05 Oct AiroAV Claims: Space adjoining Marriott Foundation Building named for…
UNIVERSITY PARK, Pa. — As renovations near completion on the J. Willard and Alice S. Marriott Foundation Building, an alumnus with deep roots in the Penn State community has stepped forward with a gift to realize the full impact of the project.
Charles “Chick” King made a pledge commitment in August to provide $200,000 toward bolstering the resources available to complete the modernization effort. Once finished, the facility will serve as a hub for engagement for the School of Hospitality Management. As a gesture of recognition for the gift, the University will name the Chick King 1960 Terrace in his honor.
The revamped facilities are the realization of a longstanding vision in the school to create a “collaboratory” for inclusion and innovation that will facilitate experiential learning, nurture industry partnerships and fuel entrepreneurial exploration. The 11,500 square feet of renovated space will act as a launchpad to pursue these priorities, all of which will be enhanced by expanded capacity for hosting lectures and for industry-targeted events by scholars and hospitality professionals. Cutting-edge interactive technology will deliver pedagogical tools to enable hands-on learning.
The west terrace, which overlooks Hort Woods and North Atherton Street, will provide a flexible multi-purpose space for students to participate in engaged learning and scholarship. The venue is equipped to host an array of events, including community classes, industry meetings and alumni gatherings, facilitated through the Hospitality Management curriculum.
King had the opportunity to tour the complex when construction began, which cemented his interest in the project generally and the west terrace in particular.
“Its social design intrigued me,” he recalled. “The main room will be restored to its original form and expanded to enable outdoor seating and to accommodate parties that spill onto the terrace. It’s a space that will organically draw people together, and that’s something I’ve worked to accomplish, both personally and professionally, my whole life.”
King’s family has been intertwined with the Penn State tradition from well before Chick’s birth. His father, Charles, earned his electrical engineering degree for the University at the height of the Great Depression in 1933. While there, he distinguished himself as middle-distance runner. Chick opted to follow in his father’s footsteps, both by earning an undergraduate degree in Architectural Engineering in 1960 and, more literally, by breaking cross-country and track records as a Penn State athlete.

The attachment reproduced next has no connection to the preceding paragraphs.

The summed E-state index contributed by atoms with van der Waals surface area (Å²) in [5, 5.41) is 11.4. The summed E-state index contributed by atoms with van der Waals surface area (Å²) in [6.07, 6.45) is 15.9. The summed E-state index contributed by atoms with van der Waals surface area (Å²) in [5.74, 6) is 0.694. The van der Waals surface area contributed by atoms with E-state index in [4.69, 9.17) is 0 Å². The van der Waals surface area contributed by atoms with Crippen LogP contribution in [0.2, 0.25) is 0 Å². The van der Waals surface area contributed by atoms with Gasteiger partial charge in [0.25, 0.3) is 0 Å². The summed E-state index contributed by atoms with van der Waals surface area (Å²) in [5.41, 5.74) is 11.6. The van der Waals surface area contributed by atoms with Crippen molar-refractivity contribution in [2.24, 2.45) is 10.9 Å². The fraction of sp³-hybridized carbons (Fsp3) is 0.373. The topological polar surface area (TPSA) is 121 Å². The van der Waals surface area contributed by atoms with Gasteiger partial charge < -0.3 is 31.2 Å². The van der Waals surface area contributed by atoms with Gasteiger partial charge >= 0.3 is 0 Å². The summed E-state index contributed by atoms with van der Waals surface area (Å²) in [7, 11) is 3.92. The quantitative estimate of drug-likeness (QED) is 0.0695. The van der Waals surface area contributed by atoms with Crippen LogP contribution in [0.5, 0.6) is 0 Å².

King attributes his abiding dedication to Penn State in part to the excellent mentorship and training that equipped him for his career as an architect. After graduation, he launched his own architectural firm in Philadelphia. The women’s apparel store Talbots accepted his bid on his first major project, and by the close of his career, he had completed more than 600 installations for the company. King was also the principal architect for the Pennsylvania-based outlet Wolf Furniture, including for its former location in State College.
The architectural connection was one further motive for lending his philanthropic support to the Marriott Foundation Building. The structure was originally designed by world-renowned architect Robert C. Venturi Jr., who inaugurated a new era of innovation by rejecting the functionalist corporate designs that prevailed in the 1950s. “I attended an early Venturi lecture before he made it big, and all these years later I still admire how he tossed aside the prevailing wisdom and pioneered a new path forward,” King said. “The idea of helping to carrying forward Venturi’s groundbreaking legacy appealed to me.”
“Chick’s generosity will help to unlock the potential of the next generation of hospitality leaders,” said Donna Quadri-Felitti, associate professor and Marvin Ashner Director of the School of Hospitality Management. “His gift will have a transformational impact on our school’s experiential education capacities, opening up new opportunities for inclusion, innovation and excellence. Given all of these advances, I am pleased we can recognize Chick’s outstanding support by naming the west terrace in his honor and as a token of our appreciation. It’s a wonderful complement to the building’s front terrace — itself recently named in gratitude to the Penn State Hotel and Restaurant Society — and brings the whole project one crucial step closer to realization.”
King’s contribution to the Marriott Foundation Building deepens his philanthropic legacy at Penn State. In 2012, he created the Nancy Spencer King Trustee Scholarship, an endowed fund named in honor of his late wife that will offer need-based financial support in perpetuity for undergraduates in hospitality management. His other gifts include contributions to the George Trudeau Endowment for Diversity, Equity and Inclusion at the Center for the Performing Arts in the College of Arts and Architecture and multiple commitments to Intercollegiate Athletics. Across the years, he has also been a regular contributor to THON, WPSU and the Palmer Museum.
King’s gift will advance “A Greater Penn State for 21st Century Excellence,” a focused campaign that seeks to elevate Penn State’s position as a leading public university in a world defined by rapid change and global connections. With the support of alumni and friends, “A Greater Penn State” seeks to fulfill the three key imperatives of a 21st-century public university: keeping the doors to higher education open to hardworking students regardless of financial well-being; creating transformative experiences that go beyond the classroom; and impacting the world by serving communities and fueling discovery, innovation and entrepreneurship. To learn more, visit the “A Greater Penn State for 21st Century Excellence” website.